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Don't risk a run-in on the rails

September 21-27 is Rail Safety Week, and with several fatalities in Manitoba, RCMP want to bring attention to Operation Clear Track.
The main line bisects Virden and this scene is a daily ritual.

September 21-27 is Rail Safety Week, and with several fatalities in Manitoba, RCMP want to bring attention to Operation Clear Track.

September and August have seen five Manitobans die and one sustain life-threatening injuries after collisions with trains.

All crossings are clearly marked. Some have arms that descend and flashing lights, smaller crossings do not but it is important to treat all crossings with caution.  

When waiting for a train to pass, RCMP advise that vehicles should stop at least four and a half metres away from the rails.

“When it comes to a train versus a car, the train will win every time,” said Staff Sergeant Kyle McFadyen of Manitoba RCMP Traffic Services. Their statistics show that a motorist is 40 times more likely to die in a train-vehicle collision than in a crash with another motor vehicle.

It takes the average freight train travelling at 90 kilometers per hour the length of 18 football fields to stop, so the train is unable to stop in time to avoid a collision. Crossing the tracks when there is an oncoming train is a deadly mistake.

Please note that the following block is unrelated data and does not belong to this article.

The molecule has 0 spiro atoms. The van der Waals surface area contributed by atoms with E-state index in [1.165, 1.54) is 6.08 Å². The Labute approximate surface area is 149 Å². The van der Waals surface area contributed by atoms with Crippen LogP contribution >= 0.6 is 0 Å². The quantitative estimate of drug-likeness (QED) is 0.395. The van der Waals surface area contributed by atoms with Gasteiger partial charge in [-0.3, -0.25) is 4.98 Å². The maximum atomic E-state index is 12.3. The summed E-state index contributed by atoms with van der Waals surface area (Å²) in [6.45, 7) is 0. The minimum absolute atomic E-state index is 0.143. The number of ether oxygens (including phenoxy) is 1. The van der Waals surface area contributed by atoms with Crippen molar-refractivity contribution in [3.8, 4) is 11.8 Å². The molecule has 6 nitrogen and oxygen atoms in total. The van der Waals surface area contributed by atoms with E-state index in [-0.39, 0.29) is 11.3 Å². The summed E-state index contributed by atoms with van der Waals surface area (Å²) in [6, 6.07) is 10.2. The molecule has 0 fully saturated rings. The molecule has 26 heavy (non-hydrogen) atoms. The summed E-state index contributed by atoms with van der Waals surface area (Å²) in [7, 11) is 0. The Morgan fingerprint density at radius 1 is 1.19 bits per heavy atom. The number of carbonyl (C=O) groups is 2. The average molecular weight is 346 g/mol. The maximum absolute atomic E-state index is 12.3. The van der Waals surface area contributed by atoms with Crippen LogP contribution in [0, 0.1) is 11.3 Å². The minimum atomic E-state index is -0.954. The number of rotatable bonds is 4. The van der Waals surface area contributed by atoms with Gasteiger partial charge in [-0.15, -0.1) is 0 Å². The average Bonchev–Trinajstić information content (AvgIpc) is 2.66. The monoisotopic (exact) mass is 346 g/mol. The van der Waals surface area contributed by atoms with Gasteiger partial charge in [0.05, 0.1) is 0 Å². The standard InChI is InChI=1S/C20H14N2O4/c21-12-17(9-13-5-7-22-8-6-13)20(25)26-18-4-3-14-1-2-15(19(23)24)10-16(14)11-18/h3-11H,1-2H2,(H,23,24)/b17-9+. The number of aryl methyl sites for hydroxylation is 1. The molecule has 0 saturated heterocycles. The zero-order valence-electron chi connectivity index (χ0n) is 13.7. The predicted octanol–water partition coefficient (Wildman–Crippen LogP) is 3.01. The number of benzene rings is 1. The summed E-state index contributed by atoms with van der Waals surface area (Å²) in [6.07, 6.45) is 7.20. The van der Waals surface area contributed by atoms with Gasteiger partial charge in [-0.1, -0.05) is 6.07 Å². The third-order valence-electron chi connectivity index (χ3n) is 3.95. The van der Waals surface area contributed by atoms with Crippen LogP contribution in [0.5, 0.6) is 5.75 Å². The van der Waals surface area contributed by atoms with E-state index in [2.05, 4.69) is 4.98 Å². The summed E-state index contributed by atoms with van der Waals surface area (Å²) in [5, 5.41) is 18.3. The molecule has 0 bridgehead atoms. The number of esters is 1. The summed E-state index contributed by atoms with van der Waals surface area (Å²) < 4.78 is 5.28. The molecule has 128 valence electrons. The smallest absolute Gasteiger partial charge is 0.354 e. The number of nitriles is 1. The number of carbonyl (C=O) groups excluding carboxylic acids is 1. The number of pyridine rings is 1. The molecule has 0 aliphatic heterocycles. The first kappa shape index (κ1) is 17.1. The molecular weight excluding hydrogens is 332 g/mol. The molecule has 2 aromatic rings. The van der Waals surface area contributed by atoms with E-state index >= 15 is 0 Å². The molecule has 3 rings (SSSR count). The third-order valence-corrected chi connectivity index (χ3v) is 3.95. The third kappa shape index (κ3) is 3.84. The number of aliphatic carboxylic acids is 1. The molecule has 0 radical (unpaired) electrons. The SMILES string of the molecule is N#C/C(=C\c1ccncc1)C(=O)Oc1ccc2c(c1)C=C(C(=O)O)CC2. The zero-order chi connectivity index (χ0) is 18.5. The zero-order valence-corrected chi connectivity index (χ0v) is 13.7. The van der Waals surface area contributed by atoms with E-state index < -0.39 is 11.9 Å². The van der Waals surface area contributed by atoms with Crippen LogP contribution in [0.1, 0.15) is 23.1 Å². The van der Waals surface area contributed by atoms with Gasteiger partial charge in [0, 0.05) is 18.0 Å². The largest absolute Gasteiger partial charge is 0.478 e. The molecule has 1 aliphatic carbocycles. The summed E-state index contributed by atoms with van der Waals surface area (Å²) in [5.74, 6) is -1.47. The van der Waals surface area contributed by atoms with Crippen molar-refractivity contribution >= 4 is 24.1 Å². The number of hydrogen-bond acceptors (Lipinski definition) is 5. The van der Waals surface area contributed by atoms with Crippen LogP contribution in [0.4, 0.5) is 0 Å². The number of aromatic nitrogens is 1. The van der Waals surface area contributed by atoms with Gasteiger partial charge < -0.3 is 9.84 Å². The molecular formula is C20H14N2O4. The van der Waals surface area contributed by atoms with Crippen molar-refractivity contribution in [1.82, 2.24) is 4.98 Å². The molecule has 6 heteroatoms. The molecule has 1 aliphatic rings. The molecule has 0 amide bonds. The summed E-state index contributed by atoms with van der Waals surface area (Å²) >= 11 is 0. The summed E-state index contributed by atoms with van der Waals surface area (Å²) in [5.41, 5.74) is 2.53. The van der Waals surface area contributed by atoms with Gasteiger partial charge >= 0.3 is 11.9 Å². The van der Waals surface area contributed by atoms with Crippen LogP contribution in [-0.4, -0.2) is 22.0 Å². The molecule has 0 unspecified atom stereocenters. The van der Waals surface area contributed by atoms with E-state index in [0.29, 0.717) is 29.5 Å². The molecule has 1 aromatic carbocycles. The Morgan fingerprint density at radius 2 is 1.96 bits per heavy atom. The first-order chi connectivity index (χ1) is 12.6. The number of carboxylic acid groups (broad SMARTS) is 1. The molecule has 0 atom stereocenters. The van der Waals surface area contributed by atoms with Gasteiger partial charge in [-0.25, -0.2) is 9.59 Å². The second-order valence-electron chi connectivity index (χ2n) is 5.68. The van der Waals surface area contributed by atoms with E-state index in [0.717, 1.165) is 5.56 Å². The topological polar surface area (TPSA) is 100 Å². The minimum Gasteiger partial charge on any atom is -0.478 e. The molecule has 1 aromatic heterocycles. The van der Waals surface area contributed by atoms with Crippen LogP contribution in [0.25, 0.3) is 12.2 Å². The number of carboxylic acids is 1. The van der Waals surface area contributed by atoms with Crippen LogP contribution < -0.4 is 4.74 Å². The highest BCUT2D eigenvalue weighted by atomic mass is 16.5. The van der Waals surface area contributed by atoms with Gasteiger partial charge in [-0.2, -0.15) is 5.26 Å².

Operation Clear Track, a partnership between Amtrak, Operation Lifesaver Inc., and Operation Lifesaver Canada, aims to reduce the number of railway incidents.

“A split-second decision to try to beat a train at a crossing, or to use tracks as a shortcut or recreational path, can have tragic consequences,” said Sarah Mayes, National Director of Operation Lifesaver Canada. “Operation Clear Track’s goal is to encourage people to think twice before engaging in unsafe behaviours, and to learn how to keep themselves safe around tracks and trains.”

By intentionally creating good habits at rail crossings, even when tired or distracted, the sight of the rail crossing will trigger safe practices that have become ingrained.

This year, the Operation LifeSaver is unveiling four poignant new videos to remind Canadians that they “can never go back” from taking risks around tracks and trains—risks that could cost them a limb, or even their life.

The four videos are the latest in OL’s #STOPTrackTragedies campaign and feature the voices of those personally affected by rail crossing and trespassing incident.

“The stories are heart-wrenching… They really urge people to make safe decisions around tracks and trains,” said Mayes. For more please visit


If you use a wheeled mobility device, you will likely come across train tracks at some point. The wheels of these devices can get stuck in tracks and this can lead to tragedy.


  • Only use designated railway crossings, where the tracks are most level with the ground.
  • Stop, look and listen for approaching trains.
  • If a train is approaching, or if railway warning signals are activated, stop behind any gates or stop lines— no closer than five metres from the nearest rail.
  • Plan: establish your position so you can cross the tracks at a 90-degree angle.
  • Caution when wet: tracks can be slippery and the wheels of your mobility device could skid if you cross too fast or don’t cross at a right angle.
  • Get help: If your mobility device breaks down or gets stuck at a railway crossing, call for help from passing pedestrians, cyclists or motorists.

“Anyone approaching train tracks needs to pay extra attention to whether or not a train is approaching. Those few seconds could save your life.”

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